eXistenZ is the third of the movies released in 1999 that poses a scenario that makes us question the basis of our reality (the other two being The Matrix and The Thirteenth Floor). eXistenZ is more like The Thirteenth Floor in that it is about virtual reality gamers creating a virtual reality game inside a virtual reality game (three hierarchies, as opposed to one in The Matrix and two in The Thirteenth Floor).
The movie, set in a semi-dystopian future, starts of rather benignly. A virtual reality gaming system called eXistenZ ("capital X, capital Z") is being tested and the participants are all "jacked in" to the game using organic game pods that interface with bioports connected to their spinal cords. Leading the test run is one of the best game designers in the business, Allegra Geller (Jennifer Jason Leigh). As she plays the game, a "realist", presumably someone who opposes what the virtual reality gaming culture stands for, attempts to assassinate her using a gun made purely out of organic material (to escape detection) that shoots human teeth. She is saved by Ted Pikul (Jude Law), a PR person for the gaming company that paid for eXistenZ and they both escape the assassination scene. But following another attempt o her life, Allegra realises she is marked for death.
In order to figure out who wants her dead, Allegra, along with Ted, venture into eXistenZ and play a game where clues about her attack slowly emerge. This occurs about half-way through the movie and from all appearances, this appears to the be the first time we're introduced to the virtual eXistenZ the players experience. But Writer and Director David Cronenberg has a twist in store for us.
The best part about eXistenZ is the use of organic technology to interface with our nervous system. Further, the world portrayed by Cronenberg is fascinating: genetically engineered organisms are grown to satisfy special needs but yet we also have beautiful forests and trees. The cinematography is surreal and trippy.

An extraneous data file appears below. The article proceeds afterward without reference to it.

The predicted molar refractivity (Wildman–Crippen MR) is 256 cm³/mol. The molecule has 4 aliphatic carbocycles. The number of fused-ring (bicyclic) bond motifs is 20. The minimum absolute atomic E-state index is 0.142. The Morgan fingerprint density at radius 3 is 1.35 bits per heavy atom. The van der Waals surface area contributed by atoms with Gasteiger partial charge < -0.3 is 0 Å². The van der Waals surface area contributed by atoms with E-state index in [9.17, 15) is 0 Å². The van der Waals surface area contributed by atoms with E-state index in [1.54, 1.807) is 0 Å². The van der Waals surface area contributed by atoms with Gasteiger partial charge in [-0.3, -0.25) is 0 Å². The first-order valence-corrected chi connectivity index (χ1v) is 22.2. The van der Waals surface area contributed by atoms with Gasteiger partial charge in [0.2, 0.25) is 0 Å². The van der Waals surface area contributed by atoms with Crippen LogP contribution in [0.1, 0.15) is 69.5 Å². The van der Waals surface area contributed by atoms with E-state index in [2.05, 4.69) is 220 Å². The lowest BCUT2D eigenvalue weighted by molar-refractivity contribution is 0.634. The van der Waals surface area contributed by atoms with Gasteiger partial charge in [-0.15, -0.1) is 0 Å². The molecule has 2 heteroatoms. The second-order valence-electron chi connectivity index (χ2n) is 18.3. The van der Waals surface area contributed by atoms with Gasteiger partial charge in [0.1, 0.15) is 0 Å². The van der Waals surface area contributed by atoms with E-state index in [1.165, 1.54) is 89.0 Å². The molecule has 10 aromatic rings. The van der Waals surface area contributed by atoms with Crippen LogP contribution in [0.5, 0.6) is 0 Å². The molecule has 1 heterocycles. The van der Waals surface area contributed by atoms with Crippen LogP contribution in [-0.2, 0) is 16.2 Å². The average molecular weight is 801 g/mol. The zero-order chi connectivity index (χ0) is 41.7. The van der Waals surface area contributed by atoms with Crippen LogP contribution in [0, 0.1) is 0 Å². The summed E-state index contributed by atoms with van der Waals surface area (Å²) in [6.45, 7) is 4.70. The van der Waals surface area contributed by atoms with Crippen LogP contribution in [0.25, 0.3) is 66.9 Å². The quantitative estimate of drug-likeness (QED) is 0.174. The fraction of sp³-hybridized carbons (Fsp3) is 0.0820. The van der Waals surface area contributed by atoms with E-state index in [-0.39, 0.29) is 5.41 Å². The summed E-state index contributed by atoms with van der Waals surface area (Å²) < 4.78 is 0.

Among the three "what is reality" films, eXistenZ is the one that really shoves the question of what happens when the virtual world is indistinguishable from the real world?
I once played a VR game (I believe it was at a Dave and Buster's restaurant) where we put on helmets, gloves and shoes and our movements and actions (including firing weapons) would echoed by the computer character (to the onlookers, it must've appeared as though we were flailing wildly). Since the "virtual reality" was still cartoonish, it was readily distinguishable from the world we normally perceive.
But imagine a world where superb animation has replaced the cartoonish environment and our perceptions of objects and things wearing VR gear is virtually identical to our perceptions without the gear. And someone designs a game that when you "win", you don't really step out of the game but presents the appearance that you do. Or vice versa. What is to distinguish your reality from the virtual reality?
There is also some commentary about desensisation (to violence) in the film, but that is lost answering the question posed above. While some may argue that eXistenZ reveals what censorship advocates have always said, that killing another human virtually perpetuates real violence because of the desensitisation, this implies that there is something innate humans have that prevents them from behaving in this manner. I think humans don't kill others purely because of conditioning and there is nothing innate about our not wanting to kill another human being primarily because we were initially vegetarians (contrast this to other carnivores where built in systems are necessary to prevent members of a species from killing each other off), but I digress.
The Matrix lays out a lot of the philosophy and ideas for us, and The Thirteenth Floor doesn't do anything except blithely follow a thought-provoking plot. eXistenZ is clearly about presenting ideas and concepts to us that we can explore and dissect. A definite must see.